If you are like an estimated 50,000,000 other Americans, you will suffer from nasal allergies this year. Rather than instantly reaching for the Claritin when the flowers start to bloom this spring, learn the symptoms of nasal allergies and how you can protect yourself and your family.
Unlike food or medicine allergies, there is often no single test used to diagnose any seasonal allergies– and many seasonal allergies are undiagnosed because of the costs associated with scratch tests or bloodwork. If you do have the time and money to find out exactly what types of pollen you are allergic to, a quick trip to the allergist can be your best bet. Scratch tests, where a small amount of an allergen gets scratched into the surface of your skin, can be used to diagnose allergic disorders, like food or drug allergies, allergic asthma, or eczema. If your reactions were mild, or if you can’t afford a trip to the allergist, the best test is a simple gauge of your health last year, primarily from late February to early May. Were you experiencing sniffles, a sore throat, or a headache? Even a general feeling of aches and pains or “tension headaches” during this period can be indicators of seasonal allergies.
How Do You Naturally Reduce Your Seasonal Allergy Symptoms?
Well, most of the natural ways to limit your symptoms involve restricting exposure (so stay inside, especially on windy days!) If you do have to head outside, make sure to be clean when you come back in! This involves taking off the clothes that you were wearing while out and cleaning off with a quick shower to rid yourself of any pollen that might have hitched a ride on your skin or hair. Give your family members who don’t share your allergies the chores like lawn mowing, hedge trimming, and anything else that might stir up your allergies. And if your allergies are incredibly severe, be sure to keep an eye on the tree and grass pollen, which can typically be found online with your regular weather forecast and make decisions about any outdoor activities accordingly.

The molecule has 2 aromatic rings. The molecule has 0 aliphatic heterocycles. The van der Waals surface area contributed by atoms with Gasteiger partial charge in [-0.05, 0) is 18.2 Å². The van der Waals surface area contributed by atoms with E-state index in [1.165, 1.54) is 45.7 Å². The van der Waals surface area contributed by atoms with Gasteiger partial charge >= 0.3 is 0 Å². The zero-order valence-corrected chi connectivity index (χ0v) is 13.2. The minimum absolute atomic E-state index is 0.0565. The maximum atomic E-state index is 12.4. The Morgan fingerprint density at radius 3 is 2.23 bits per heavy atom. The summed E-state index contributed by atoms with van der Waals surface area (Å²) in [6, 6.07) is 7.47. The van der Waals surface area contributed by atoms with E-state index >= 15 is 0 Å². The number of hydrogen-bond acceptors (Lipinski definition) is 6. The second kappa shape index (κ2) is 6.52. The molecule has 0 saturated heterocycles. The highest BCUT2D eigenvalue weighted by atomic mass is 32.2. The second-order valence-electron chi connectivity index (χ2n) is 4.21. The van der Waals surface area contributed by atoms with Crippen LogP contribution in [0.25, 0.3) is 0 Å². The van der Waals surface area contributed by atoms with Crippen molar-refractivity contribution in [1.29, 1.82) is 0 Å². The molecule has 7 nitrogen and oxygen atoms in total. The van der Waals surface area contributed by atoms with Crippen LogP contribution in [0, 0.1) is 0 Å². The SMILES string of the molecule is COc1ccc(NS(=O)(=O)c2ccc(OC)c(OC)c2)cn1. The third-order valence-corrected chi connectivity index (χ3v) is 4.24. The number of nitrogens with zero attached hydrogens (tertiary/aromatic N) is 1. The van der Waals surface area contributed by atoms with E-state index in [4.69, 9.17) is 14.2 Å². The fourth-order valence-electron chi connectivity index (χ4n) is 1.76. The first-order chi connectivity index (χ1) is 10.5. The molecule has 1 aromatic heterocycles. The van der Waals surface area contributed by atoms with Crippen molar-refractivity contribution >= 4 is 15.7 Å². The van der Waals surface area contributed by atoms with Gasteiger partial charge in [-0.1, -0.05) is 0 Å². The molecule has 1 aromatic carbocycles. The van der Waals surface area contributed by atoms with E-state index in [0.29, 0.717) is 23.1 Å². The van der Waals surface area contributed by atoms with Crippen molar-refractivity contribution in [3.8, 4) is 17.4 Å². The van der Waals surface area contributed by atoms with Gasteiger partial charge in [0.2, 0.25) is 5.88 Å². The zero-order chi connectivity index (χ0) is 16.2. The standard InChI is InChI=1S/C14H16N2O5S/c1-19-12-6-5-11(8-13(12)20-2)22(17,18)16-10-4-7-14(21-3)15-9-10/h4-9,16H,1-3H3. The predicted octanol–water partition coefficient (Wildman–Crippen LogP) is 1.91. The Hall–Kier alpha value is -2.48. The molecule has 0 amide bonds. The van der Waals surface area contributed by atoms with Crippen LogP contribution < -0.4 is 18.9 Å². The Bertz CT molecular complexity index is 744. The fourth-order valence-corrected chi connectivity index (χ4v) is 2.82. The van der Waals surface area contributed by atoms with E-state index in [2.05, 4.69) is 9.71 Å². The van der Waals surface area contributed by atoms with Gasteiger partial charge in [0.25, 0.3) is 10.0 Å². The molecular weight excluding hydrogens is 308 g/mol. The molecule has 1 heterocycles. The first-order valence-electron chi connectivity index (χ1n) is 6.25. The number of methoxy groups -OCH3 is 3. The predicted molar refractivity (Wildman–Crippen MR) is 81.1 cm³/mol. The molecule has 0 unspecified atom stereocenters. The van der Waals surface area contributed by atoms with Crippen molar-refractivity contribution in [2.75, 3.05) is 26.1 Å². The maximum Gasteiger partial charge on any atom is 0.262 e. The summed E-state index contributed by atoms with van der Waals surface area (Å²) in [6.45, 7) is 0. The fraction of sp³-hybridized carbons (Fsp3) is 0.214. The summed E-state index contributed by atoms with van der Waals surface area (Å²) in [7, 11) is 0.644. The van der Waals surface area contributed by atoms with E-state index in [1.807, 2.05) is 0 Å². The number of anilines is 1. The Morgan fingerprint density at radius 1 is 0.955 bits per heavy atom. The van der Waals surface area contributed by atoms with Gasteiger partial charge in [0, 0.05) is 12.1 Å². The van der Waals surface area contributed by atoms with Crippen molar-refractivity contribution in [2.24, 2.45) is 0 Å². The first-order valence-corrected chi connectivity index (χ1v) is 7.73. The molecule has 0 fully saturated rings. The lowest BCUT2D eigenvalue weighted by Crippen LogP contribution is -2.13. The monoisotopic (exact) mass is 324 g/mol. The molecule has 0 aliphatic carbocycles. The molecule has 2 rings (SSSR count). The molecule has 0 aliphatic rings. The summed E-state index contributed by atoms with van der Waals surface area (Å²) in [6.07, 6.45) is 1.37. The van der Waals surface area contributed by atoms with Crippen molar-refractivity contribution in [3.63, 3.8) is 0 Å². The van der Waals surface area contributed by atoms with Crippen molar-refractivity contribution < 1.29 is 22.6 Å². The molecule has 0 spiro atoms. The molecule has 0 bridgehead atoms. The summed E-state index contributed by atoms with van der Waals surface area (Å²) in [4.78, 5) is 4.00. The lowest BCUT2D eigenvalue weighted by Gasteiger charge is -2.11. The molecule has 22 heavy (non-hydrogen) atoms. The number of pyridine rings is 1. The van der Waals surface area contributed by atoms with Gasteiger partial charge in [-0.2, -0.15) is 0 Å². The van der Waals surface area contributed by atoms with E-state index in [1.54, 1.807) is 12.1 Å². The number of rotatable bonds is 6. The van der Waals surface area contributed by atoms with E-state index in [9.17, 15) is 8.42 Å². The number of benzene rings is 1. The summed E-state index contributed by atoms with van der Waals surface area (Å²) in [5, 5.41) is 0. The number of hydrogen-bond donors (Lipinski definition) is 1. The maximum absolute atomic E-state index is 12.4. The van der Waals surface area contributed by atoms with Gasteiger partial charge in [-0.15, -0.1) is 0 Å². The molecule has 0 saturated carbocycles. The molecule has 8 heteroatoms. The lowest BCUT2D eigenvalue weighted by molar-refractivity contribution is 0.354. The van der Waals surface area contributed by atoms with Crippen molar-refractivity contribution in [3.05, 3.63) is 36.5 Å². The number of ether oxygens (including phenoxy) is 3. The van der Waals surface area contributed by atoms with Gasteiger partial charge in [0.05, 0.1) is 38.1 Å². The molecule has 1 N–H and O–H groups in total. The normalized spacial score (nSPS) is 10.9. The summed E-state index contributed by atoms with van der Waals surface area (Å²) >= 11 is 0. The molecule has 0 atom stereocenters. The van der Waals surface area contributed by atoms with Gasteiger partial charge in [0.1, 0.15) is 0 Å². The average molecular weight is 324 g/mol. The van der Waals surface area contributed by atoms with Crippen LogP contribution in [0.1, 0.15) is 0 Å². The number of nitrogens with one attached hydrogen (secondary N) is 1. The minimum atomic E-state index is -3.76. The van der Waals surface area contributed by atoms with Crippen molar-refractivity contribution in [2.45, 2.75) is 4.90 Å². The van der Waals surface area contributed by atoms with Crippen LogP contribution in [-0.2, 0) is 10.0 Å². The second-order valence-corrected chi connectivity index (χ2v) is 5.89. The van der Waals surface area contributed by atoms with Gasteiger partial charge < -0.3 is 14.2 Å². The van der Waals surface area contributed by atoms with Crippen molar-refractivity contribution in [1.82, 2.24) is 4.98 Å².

If the counts are high, be sure to take any allergy medication that you need ahead of time, close any doors or windows, and be sure to do any activity, if necessary, after the early morning hours, when the pollen counts start to decrease.
What Medicines Should You Take for Your Allergies?
Since the regular cold medicine just won’t cut it most of the time, how do you deal with your allergies? There are a couple of different classes of drugs that can help– the antihistamines, which can rid you of your runny nose and dry eyes, decongestants, which can help clear your throat of any mucus, and combination medicines, which are a combination of the two (go figure.) Nasal and throat sprays are also an option, especially if your nose or throat seems dry or scratchy. The most popular antihistamine is Claritin, with Allegra and even Zyrtec falling into this category. Your decongestants include Mucinex, Sudafed, and other options. Combination medications include Claritin-D and Actified, a lesser-known but well-regarded allergy favorite. Allergists consulted by the FDA tended to recommend nasal sprays, especially those containing corticosteroids. Those sprays including corticosteroids are available over-the-counter as Nasacort and Flonase.
As for any other illness, if you are suffering from seasonal allergies, you should remain hydrated. Staying hydrated allows you to keep the mucus at a runnier consistency, which will aid in drainage. In a similar vein, be sure always to blow your nose! Sniffling, which leads to swallowing the mucus in the back of your throat, can worsen or prolong your allergy symptoms, and nobody wants that! If your allergies are severe, consider adding a humidifier to your room while you sleep, to encourage healthy air and allow you to breathe as cough-free as possible.
Do you have any seasonal allergy remedies that you’d like to share, or any questions about allergies that you want answers to? Let us know in the comments below!